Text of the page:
cf. Video by cottonbro via Pexels and Gustave Caillebotte, “Paris Street; Rainy Day” (1877) (collage by me)
To smash the simple atom
All mankind was intent.
Now any day
The atom may
Return the compliment.
John Sapiro and I began our email correspondence about this little poem and the history of the atomic age a few months ago, before the early August anniversaries of the atomic bombings of Hiroshima and Nagasaki, but amidst the early chaos of the pandemic. It seemed almost ridiculous to be talking about yet another threat to worldwide health, peace, and humanity — and yet, it was the mood of the day. I couldn’t find an exact date for Ethel Jacobson’s poem, although it is in a book I have that has a copyright date of 1952. And so our conversation centered mostly around the cold war of the 1950s and 60s but veered around widely. We talked about the physicist Richard Feynman and his…
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cf. Videos by mohamed Hassan (storm) and Moshe Harosh (woman) both via Pixabay (edited collage by me)
THE LARGEST fire ever known
Occurs each afternoon,
Discovered is without surprise,
Proceeds without concern:
Consumes, and no report to men,
An Occidental town,
Rebuilt another morning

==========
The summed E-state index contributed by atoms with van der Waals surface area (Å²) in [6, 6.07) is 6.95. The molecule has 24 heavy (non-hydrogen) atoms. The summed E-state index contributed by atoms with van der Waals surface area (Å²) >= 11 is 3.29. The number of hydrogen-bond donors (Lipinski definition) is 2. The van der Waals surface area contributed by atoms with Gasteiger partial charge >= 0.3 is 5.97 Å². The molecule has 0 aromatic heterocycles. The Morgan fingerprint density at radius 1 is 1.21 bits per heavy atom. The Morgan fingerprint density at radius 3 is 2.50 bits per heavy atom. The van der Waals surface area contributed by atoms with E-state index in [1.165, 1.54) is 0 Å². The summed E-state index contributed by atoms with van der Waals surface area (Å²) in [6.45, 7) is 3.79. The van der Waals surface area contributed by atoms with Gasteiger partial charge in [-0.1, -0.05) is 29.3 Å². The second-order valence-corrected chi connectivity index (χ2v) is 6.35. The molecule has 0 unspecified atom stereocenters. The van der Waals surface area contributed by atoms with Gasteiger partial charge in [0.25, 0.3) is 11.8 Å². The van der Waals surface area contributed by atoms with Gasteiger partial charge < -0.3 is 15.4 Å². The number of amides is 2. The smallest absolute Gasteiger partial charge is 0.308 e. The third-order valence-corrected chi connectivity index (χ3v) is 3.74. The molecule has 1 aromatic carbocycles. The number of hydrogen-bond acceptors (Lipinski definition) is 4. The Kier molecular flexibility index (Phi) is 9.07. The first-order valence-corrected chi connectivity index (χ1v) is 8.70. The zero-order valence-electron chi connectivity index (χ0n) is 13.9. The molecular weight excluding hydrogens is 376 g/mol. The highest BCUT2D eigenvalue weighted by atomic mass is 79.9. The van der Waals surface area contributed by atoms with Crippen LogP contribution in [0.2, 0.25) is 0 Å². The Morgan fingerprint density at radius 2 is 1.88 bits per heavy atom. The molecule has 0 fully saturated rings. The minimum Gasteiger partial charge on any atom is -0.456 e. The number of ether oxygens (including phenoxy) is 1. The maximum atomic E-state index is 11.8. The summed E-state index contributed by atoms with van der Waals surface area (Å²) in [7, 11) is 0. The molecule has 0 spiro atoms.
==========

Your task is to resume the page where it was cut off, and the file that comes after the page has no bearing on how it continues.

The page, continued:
To be again burned down.
— Emily Dickinson
cf. photograph by Toni Frissell, “Weeki Wachee spring, Florida” (underwater view of a woman, wearing a long gown, floating in water) (1947) and video (underwater seabed light) by motionstock via Pixabay (edited collage by me)
I placed my dream in a boat
and the boat into the sea;
then I ripped the sea with my hands
so that my dream would sink.
My hands are still wet
with the blue of the slashed waves,
and the color that runs from my fingers
colors the deserted sands.
The wind arrives from far away,
night bends itself with the cold;
under the water in a boat
my dream is dying away.
I’ll cry as much as necessary
to make the sea grow
so that my boat will sink to the bottom
and my dream disappear…
— Cecilia Meireles, “Song” (Tr. Giacomelli)
cf. Images by Ralf Vetterle (laser) and alan9187 (woman) both via Pixabay (3D edited collage by me)
cf. Maclean’s Magazine (1958) (edited collage by me)
Time’s on the wing,
Life never knows the return the spring.
— John Gay, The Beggar’s Opera
cf. Maclean’s Magazine (1964) and Maclean’s Magazine (1961)
If seriously I may convey my thoughts
In this my light deliverance, I have spoke
With one that in her sex, her years, profession,
Wisdom, and constancy hath amazed me more
Than I dare blame my weakness…
— All’s Well That Ends Well
Video And Photograph Collage By Me (1978)